The subsections below provide non-exclusive lists of assets and liabilities which must be reported, and others which are exempt from reporting. If in doubt as to whether or not a planned financial transaction is reportable or might give rise to a real, apparent or potential conflict of interest, Bureau employees should consult with the DC C&O before entering into the transaction.
7.1.1. Reportable assets and liabilities
Conflicts of interest arising from a Bureau employee’s assets and liabilities do not require that the employee anticipate or receive an economic benefit. The existence of the asset or liability in the context of the Bureau employee’s official duties and responsibilities can in itself give rise to conflicts. Reportable assets and liabilities must be disclosed in a DRF whether or not the employee views them as giving rise to a real, apparent or potential conflict of interest.
The types of assets and liabilities that must be reported are:
- Publicly traded securities of corporations and foreign governments, including but not limited to:
- Stocks, shares or bonds held individually;
- Shares, units or similar equity interests in Exchange-Traded Funds (“ETF”) that are industry-specific (i.e., that concentrate their investments in specific businesses or industries);
- Shares, units or similar equity interests in other industry-specific investment funds;
- Publicly traded securities, such as those described above, held in self‑directed or self‑administered Registered Retirement Savings Plans, Registered Education Savings Plans, Tax Free Savings Accounts, or similar tax related saving vehicles established for the employee’s own benefit or for the benefit of others;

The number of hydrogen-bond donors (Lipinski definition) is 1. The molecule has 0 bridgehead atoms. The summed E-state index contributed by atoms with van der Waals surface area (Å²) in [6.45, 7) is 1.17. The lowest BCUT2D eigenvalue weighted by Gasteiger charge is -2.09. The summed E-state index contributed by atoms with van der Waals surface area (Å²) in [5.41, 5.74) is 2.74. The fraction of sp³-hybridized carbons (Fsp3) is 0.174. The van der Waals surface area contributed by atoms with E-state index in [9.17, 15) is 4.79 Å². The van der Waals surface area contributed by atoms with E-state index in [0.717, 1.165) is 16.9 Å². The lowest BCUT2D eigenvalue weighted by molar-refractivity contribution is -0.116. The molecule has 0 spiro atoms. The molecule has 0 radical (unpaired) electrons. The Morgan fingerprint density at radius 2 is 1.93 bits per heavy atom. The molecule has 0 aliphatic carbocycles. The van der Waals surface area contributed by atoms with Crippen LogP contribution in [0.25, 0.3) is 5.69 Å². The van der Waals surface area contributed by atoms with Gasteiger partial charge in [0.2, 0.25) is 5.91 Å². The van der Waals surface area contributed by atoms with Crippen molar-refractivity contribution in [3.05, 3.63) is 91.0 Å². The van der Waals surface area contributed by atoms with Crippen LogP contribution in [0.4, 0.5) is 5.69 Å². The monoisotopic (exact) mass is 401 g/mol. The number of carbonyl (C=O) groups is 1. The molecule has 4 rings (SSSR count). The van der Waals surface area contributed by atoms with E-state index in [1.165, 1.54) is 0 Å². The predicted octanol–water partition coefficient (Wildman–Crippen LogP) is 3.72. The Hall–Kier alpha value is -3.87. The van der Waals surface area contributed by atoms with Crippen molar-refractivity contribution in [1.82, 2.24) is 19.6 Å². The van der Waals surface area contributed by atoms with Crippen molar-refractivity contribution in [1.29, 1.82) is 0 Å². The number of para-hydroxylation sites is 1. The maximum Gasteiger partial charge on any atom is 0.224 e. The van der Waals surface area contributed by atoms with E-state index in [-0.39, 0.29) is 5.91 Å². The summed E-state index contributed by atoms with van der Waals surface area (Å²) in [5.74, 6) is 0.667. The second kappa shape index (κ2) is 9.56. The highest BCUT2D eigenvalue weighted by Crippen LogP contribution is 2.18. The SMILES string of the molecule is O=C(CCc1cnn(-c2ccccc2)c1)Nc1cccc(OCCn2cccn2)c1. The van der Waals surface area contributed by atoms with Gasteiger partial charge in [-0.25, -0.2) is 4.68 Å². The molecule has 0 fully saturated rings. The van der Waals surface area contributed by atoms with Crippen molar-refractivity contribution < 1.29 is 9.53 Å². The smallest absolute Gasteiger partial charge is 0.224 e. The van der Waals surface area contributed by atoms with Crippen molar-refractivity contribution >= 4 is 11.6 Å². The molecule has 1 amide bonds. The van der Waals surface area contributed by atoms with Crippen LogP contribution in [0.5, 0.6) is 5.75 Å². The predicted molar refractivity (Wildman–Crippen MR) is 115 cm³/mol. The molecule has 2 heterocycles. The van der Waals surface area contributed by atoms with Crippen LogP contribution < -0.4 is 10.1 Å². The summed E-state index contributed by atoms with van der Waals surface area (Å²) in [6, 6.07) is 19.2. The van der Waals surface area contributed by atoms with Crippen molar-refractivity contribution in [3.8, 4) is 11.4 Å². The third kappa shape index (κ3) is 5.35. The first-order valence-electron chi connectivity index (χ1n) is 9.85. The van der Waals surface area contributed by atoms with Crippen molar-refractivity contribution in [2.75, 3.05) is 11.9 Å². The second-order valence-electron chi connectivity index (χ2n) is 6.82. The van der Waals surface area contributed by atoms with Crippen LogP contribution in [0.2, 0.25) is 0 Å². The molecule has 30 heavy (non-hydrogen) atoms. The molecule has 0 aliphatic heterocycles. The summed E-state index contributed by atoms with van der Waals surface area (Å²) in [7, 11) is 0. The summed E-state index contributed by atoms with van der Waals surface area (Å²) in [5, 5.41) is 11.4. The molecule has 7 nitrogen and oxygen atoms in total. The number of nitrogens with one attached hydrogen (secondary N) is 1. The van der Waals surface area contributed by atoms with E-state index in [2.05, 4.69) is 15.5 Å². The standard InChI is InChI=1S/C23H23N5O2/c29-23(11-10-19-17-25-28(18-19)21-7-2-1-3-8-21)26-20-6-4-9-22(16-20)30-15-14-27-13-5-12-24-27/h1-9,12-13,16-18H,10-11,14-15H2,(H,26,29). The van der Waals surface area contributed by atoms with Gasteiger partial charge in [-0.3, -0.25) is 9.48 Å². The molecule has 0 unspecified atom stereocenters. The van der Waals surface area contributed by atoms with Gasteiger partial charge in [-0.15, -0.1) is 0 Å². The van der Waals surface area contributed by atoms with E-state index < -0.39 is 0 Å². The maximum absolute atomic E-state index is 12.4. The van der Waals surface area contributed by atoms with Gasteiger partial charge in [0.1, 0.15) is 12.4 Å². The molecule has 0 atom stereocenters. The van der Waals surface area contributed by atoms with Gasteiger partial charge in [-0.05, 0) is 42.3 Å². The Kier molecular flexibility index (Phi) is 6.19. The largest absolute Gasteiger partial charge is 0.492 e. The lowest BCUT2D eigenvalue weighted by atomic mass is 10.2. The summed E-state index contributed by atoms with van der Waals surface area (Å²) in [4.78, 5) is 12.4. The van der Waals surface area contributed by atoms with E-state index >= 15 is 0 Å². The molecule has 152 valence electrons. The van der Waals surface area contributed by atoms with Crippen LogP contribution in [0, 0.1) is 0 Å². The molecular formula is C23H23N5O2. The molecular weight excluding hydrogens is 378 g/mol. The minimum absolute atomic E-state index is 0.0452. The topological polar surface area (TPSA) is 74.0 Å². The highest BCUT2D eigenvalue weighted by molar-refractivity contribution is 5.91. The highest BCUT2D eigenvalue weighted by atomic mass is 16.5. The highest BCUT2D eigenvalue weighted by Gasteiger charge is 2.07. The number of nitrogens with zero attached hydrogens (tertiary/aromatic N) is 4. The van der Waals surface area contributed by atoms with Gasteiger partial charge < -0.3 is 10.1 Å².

- Interests in partnerships, proprietorships, joint ventures, private companies and family businesses;
- Commercially operated farm businesses;
- Real property that is not for the private use of Bureau employees or their family members;
- Commodities, futures and foreign currencies held or traded for speculative purposes;
- Assets described in this section placed in trust or resulting from an estate of which the Bureau employee is a beneficiary;
- Secured or unsecured loans granted to persons other than to members of the Bureau employee's immediate family;
- Direct and contingent liabilities in respect of any of the assets described in this section; and
- Any other assets or liabilities that could give rise to a real, apparent or potential conflict of interest due to the particular nature of the Bureau employee's official duties and responsibilities.
7.1.2. Exempt assets and liabilities
Assets for the private use of Bureau employees and their family members, assets or liabilities that are not of a commercial character, as well as certain types of investments are exempt and not required to be disclosed in a DRF. For example, such assets may include, but are not limited to, the following:
- Residences, recreational properties and farms used or intended for use by Bureau employees or their families, and mortgages on such properties;
- Household goods and personal effects;
- Works of art, antiques and collectibles;
- Automobiles and other personal means of transportation;
- Cash and deposits other than foreign currencies held for speculative purposes;
- Securities of fixed value issued or guaranteed by any level of government in Canada or agencies of those governments;